Writing Between the Lines


Early on in The Dark Stuff (Faber & Faber, 2007), an expanded edition of a best-selling collection of articles by Nick Kent, a bloated Brian Wilson tells a stick-thin Kent that perhaps the Beach Boy should interview the English writer, and not vice versa, because Kent looks the more rock 'n' roll of the two. This is a fairly banal observation - your mum probably looks more rock 'n' roll than Wilson - but it serves to reinforce the (cover) image of Kent as a none-more-gonzo rock hack, a New York Doll of the New Journalism. He's lived it, man. Thankfully, aside from being led astray once, through his friendship with Iggy Pop - of which more later - Kent isn't as insufferable as you might expect. Some of his subjects, on the other hand

These are the 'troubled geniuses', from Wilson and Spector to Prince and Morrissey (alongside Marr only, of course), through Lou Reed and Neil Young and, inevitably, the Stones. Most of these narratives have an easily recognisable arc; all too often they're stories of emotionally crippled boy-men, immense amounts of drugs - if rock is ever declared dead, blame cocaine - and, on occasion, white-hot tunes. And really it's not that far from the story you'll see on the big screen, whether it's Walk the Line or La Vie en Rose or for that matter Sunset Boulevard and any other biopic of a tortured artist being torturous. It's the childhood trauma, the sudden rise to fame, the drugs and egomania and hangers-on, the musical/spiritual/chemical differences, the long downward spiral, the attempts at creative renewal - and finally the call to Nick Kent to put the whole sordid business into print. Some, like the supremely talented Sly Stone, go insane in the most spectacular ways. Some, like the supremely fucked-up New York Dolls and the 'dim-witted' Sid Vicious, blaze fiercely and then start to die off. (Kent was right in there with them, amid the debauchery, but he got out in time.) Iggy Pop, meanwhile, just becomes a tool.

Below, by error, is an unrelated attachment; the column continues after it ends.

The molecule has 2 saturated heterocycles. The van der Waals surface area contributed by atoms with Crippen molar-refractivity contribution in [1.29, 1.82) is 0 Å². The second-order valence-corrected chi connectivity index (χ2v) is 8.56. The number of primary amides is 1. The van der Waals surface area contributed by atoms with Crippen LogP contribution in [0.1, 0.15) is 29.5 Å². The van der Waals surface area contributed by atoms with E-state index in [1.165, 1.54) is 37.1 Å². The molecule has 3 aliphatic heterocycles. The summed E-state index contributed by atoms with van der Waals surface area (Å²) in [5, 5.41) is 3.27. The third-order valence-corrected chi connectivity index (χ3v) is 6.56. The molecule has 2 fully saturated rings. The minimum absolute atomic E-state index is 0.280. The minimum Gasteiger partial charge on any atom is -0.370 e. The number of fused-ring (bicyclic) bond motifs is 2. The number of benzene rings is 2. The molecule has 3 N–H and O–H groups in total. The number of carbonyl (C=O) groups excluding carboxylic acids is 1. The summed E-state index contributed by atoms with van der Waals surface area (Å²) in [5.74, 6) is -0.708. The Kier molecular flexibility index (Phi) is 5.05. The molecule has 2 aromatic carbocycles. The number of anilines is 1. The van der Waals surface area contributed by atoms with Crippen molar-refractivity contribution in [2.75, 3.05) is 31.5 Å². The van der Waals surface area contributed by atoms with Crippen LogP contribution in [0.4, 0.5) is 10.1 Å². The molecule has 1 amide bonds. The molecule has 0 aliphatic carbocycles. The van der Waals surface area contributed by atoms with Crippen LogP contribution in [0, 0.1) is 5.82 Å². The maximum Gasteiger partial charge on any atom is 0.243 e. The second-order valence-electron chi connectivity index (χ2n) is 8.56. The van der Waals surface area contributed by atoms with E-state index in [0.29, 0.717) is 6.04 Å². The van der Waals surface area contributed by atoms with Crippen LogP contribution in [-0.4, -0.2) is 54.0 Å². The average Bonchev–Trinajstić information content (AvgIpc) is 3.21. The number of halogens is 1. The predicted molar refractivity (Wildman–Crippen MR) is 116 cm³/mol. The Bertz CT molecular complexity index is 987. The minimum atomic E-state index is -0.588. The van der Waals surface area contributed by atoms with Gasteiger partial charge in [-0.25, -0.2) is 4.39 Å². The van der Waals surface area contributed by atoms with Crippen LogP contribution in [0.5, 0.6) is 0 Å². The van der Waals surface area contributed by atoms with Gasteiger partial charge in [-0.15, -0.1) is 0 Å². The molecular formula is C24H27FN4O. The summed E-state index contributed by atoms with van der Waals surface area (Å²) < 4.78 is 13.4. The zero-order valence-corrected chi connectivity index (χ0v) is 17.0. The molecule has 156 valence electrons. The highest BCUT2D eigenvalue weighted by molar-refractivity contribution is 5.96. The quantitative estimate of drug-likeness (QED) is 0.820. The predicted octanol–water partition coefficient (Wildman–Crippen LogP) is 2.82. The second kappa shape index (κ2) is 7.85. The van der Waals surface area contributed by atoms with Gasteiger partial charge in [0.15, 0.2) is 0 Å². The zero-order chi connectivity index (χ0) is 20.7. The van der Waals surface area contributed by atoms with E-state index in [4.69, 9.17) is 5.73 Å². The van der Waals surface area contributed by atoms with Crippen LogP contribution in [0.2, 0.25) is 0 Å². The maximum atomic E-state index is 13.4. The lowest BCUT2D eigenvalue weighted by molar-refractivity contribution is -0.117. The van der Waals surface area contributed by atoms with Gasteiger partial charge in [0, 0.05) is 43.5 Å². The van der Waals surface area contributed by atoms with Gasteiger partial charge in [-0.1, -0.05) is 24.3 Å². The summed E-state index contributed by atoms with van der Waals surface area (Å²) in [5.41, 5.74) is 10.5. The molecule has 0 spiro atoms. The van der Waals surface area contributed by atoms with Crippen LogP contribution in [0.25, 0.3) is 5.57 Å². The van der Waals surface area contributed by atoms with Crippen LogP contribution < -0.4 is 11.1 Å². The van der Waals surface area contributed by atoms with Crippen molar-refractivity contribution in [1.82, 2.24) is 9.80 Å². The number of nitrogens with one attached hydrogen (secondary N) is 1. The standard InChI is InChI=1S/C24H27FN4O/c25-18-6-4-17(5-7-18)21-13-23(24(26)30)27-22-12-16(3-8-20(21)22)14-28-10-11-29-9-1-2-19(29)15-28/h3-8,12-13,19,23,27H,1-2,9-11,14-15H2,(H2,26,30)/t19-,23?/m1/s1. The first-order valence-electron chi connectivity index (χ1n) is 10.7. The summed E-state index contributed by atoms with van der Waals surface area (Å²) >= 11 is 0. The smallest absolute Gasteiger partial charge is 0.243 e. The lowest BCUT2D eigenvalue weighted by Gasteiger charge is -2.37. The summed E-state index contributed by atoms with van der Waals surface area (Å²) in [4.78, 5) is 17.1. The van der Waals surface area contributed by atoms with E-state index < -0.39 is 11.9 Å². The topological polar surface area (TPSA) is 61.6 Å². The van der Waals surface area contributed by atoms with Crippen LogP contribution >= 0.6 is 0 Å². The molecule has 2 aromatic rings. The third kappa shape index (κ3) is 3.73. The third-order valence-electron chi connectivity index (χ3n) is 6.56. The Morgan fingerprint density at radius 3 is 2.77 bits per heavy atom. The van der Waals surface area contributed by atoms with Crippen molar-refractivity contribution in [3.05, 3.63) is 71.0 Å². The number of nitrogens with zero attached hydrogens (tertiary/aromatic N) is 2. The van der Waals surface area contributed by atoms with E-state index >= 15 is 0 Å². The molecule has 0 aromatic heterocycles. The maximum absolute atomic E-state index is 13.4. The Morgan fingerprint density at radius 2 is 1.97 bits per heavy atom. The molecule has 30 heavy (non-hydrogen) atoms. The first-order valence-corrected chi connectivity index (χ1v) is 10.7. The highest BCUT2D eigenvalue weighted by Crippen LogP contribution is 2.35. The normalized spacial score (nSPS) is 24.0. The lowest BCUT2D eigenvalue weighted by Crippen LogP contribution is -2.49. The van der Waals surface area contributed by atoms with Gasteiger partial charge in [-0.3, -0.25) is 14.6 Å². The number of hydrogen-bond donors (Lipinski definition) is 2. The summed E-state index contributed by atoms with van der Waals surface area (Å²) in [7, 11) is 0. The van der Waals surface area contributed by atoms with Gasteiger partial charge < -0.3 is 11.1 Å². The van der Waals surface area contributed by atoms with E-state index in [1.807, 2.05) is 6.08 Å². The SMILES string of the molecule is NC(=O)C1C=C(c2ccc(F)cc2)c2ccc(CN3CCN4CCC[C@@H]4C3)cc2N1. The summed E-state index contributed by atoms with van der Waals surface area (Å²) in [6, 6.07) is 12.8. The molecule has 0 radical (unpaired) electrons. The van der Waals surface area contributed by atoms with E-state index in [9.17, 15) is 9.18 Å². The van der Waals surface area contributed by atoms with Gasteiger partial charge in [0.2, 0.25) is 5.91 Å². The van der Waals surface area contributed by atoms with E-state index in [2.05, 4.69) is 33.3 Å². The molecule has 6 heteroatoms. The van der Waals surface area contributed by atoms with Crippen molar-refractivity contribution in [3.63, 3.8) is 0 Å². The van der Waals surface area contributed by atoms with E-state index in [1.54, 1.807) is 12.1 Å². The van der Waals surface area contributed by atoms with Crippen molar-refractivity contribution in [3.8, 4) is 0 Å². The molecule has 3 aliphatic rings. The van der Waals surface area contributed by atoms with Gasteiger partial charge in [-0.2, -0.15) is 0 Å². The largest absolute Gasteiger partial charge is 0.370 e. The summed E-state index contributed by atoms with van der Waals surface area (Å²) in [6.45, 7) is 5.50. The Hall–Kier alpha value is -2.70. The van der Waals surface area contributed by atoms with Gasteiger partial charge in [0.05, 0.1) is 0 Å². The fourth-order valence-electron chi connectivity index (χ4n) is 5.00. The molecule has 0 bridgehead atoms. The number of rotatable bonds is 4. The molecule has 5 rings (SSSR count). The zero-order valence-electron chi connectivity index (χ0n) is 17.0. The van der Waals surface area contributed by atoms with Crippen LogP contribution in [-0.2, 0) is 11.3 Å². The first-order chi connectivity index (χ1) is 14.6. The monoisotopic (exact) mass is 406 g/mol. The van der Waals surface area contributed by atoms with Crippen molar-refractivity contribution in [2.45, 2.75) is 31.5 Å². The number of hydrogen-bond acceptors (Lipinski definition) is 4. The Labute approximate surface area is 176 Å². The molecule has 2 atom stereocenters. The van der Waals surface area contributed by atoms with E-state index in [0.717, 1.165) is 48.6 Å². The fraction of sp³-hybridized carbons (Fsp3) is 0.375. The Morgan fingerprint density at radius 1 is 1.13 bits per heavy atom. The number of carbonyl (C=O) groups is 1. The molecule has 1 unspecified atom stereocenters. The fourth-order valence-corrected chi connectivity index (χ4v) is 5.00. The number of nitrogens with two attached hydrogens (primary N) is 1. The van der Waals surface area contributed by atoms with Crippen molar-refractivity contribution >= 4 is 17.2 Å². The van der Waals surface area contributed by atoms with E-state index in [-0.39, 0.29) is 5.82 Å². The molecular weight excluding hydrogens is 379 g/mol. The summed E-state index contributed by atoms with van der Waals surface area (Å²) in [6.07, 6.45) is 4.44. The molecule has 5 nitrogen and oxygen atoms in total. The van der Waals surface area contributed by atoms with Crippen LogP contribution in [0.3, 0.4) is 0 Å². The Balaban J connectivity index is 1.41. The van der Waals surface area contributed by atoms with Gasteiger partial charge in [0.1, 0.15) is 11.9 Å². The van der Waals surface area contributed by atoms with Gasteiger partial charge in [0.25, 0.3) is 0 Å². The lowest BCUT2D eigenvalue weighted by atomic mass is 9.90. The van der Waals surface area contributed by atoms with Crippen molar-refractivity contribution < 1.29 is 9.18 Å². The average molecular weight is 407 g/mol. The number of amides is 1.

Kent helped shape, and continues to adhere to, the Rock Canon (Exile on Main Street is the shit; Goat's Head Soup is just shit), but he's also as well-listened as can be and smart enough to see through self-indulgent schtick. He pulls no punches with the mad Southern bigamist Jerry Lee Lewis; he flays the mad Southern demon-wrestler Roky Erikson. And when he comes across someone infinitely sharper, not to mention scarier, he rightly backs off and writes it down. That man is Miles Davis: he's the only one here who gives great copy, though Prince and Elvis Costello have their moments. Roy Orbison is the other notable exception: he's the only one whose private grief makes him more humble and, more interestingly, the only one whose life is not his music, even if his music is his life. It's a distinction you may wish Kent could make with the other interviewees, though his dissection of a Lou Reed heading towards the nadir of Sally Can't Dance and his discussion with a dazed Izzy Stradlin as Guns 'n' Roses begin the mother of all implosions, to name but two of the most lurid cases, suggest he usually has no choice.

Where Kent is really let down is in his prose. It's superb in places, but it would benefit from judicious editing (full disclosure: I am an editor). In the introduction he criticises the floweriness of his '70s output, and while those writings were at least partly responsible for the entertaining but wildly OTT approach of NME hacks in the '80s and '90s, Kent himself has moved towards a more sober style. Ironically, it's the early material in The Dark Stuff, so full of revelations from jaded industry insiders, that stands up better; the recent writings, where you sense Kent thinks less of his subjects, are flatter, more predictable, more old-man grouchy. Many of them are previously unpublished.

He's also moved on from drugs. There's nothing like a one-time user for puritanical zealotry, and The Dark Stuff has this in spades. Kent bemoans the way an incoherent Shane McGowan wastes himself and his 'gift'. He rails against Kurt Cobain, in particular, for burning out (though he's not in favour of fading away, either). It's such a drubbing that the earlier treatment of the Happy Mondays - a loveable band of uneven talent, and one that usually put drugs ahead of songs - seems soft. Kent had the Mondays' lazyitis that day, perhaps. Iggy Pop gets a going-over in the first piece collected here, which inadvertently shows that he's devoid of personality (surely the reason for David Bowie's '70s interventions: he'd have understood), but in the second piece a clean Pop is happily ensconced in Miami and ready to charm his stooge Kent, who discards his otherwise-reliable cynicism and - cruising the streets in Pop's big rig, talkin' 'bout chicks who just use you, dude - descends to celeb-profile arse-lickery. I'm bored.

All the same, this book never pretends to be, say, White Bicycles, Joe Boyd's excellent but politely told memoir of a high time in popular music, or anything by Greil Marcus. The must-have collection of rock journalism is still The Faber Book of Pop, a fascinating yet flawed panorama in which Nick Kent is under-represented; The Dark Stuff is in many respects a discomforting offshoot of that work. If Kent sometimes overindulges, like the musicians he's long trailed, it's because he was there. Man.